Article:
While science was coalescing around the evidence that obsegons was more fear than susbstance, the movement gained momentum, when hucksters like Dr. Mehmet Oz warned of a “new group of secret saboteurs in the war against weight gain.”
Chemicals we’re exposed to everyday could be a big part of the obesity epidemic. Called obesogens, or endocrine disruptors, these natural and man-made chemicals work by altering the regulatory system that controls your weight — increasing the fat cells you have, decreasing the calories you burn, and even altering the way your body manages hunger.
What’s really going on? Are there chemicals that we’ve been exposed to that could cause obesity? Is there a thing called an endocrine disruptor?
Disruptive cause that plays second fiddle
No scientist has said that chemicals in our environment are more responsible than caloric intake and caloric output for obesity. However, these chemicals have been introduced as a possible “third way” that we’ve been getting bigger.
Much of the science behind these “endocrine disruptors,” is problematic. And even though nearly all scientific studies have adopted the term, careful studies have shown that that description is a gross over simplification.
The human endocrine system is very complex. Its various pathways include the molecules estrogen, testosterone, catecholamines, thyroid hormones, steroids, growth hormones, insulin, leptin, and others. All of these molecules operate through a network of receptors, which can be inhibited or stimulated by their matching hormones and other molecules, or other chemicals. The idea behind “endocrine disruptors” was that somehow man-made chemicals such as BPA, phthalates, PCBs or pesticides could alter how these molecules and their networks normally function. But, as a recent paper on “obesogens” warned, using the approach of analyzing individual participants in these networks has problems:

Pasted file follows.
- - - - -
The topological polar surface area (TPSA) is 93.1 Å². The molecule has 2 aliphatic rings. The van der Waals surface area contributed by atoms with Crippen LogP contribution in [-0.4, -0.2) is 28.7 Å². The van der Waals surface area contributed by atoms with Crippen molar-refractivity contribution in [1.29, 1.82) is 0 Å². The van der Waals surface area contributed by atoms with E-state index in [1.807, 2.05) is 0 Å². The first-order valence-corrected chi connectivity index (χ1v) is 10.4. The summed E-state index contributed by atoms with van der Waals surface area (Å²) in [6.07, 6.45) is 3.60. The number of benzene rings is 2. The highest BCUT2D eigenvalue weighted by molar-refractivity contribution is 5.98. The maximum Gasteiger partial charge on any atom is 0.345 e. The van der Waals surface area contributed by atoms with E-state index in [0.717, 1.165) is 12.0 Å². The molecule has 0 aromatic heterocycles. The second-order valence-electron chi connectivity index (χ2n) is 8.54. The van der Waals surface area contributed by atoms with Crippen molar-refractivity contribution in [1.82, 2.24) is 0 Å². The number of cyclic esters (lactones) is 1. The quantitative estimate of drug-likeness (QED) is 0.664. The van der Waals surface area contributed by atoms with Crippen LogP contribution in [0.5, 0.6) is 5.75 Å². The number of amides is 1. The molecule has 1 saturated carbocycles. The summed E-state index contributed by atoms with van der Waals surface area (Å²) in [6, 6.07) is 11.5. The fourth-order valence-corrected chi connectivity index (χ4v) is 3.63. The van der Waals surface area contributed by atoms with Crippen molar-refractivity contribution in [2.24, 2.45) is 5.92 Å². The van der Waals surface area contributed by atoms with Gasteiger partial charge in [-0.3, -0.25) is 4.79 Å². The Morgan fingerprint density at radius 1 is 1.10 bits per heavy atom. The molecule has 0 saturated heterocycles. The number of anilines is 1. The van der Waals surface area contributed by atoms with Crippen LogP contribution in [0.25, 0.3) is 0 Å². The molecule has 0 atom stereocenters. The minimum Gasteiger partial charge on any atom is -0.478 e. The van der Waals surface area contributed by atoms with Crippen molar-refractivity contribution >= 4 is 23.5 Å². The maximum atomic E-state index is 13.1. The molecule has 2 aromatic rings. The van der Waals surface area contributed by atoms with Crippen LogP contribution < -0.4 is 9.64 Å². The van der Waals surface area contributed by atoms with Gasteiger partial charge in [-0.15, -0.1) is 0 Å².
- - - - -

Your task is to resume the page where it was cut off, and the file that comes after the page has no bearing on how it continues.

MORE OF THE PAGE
(the approaches) Are limited because they cannot accommodate redundant pathways, they do not accurately represent multifarious interactions with a variety of receptors in different tissues, nor do they account for effects that require time to present.